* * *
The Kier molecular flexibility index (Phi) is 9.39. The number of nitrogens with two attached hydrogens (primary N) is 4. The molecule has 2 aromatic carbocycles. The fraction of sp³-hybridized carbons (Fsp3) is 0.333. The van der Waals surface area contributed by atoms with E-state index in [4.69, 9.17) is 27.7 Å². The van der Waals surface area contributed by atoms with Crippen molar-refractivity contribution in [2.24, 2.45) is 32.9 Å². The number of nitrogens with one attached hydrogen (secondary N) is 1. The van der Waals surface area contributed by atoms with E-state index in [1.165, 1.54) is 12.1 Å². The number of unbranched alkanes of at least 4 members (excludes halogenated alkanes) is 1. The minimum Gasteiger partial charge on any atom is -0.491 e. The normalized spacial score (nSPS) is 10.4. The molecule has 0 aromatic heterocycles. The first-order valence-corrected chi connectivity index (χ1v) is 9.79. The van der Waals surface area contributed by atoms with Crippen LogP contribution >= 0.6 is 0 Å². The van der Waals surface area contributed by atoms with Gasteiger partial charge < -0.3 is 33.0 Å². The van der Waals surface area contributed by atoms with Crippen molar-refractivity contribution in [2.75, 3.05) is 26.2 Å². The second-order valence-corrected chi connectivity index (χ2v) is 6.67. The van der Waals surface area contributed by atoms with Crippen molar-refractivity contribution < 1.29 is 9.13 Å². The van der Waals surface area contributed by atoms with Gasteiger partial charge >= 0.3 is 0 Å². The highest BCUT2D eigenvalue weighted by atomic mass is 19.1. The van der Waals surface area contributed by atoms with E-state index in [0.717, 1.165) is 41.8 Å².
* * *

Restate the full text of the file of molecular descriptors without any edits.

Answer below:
The Kier molecular flexibility index (Phi) is 9.39. The number of nitrogens with two attached hydrogens (primary N) is 4. The molecule has 2 aromatic carbocycles. The fraction of sp³-hybridized carbons (Fsp3) is 0.333. The van der Waals surface area contributed by atoms with E-state index in [4.69, 9.17) is 27.7 Å². The van der Waals surface area contributed by atoms with Crippen molar-refractivity contribution in [2.24, 2.45) is 32.9 Å². The number of nitrogens with one attached hydrogen (secondary N) is 1. The van der Waals surface area contributed by atoms with E-state index in [1.165, 1.54) is 12.1 Å². The number of unbranched alkanes of at least 4 members (excludes halogenated alkanes) is 1. The minimum Gasteiger partial charge on any atom is -0.491 e. The normalized spacial score (nSPS) is 10.4. The molecule has 0 aromatic heterocycles. The first-order valence-corrected chi connectivity index (χ1v) is 9.79. The van der Waals surface area contributed by atoms with Crippen LogP contribution >= 0.6 is 0 Å². The van der Waals surface area contributed by atoms with Gasteiger partial charge < -0.3 is 33.0 Å². The van der Waals surface area contributed by atoms with Crippen molar-refractivity contribution in [2.75, 3.05) is 26.2 Å². The second-order valence-corrected chi connectivity index (χ2v) is 6.67. The van der Waals surface area contributed by atoms with Crippen molar-refractivity contribution < 1.29 is 9.13 Å². The van der Waals surface area contributed by atoms with Gasteiger partial charge >= 0.3 is 0 Å². The highest BCUT2D eigenvalue weighted by atomic mass is 19.1. The van der Waals surface area contributed by atoms with E-state index in [0.717, 1.165) is 41.8 Å².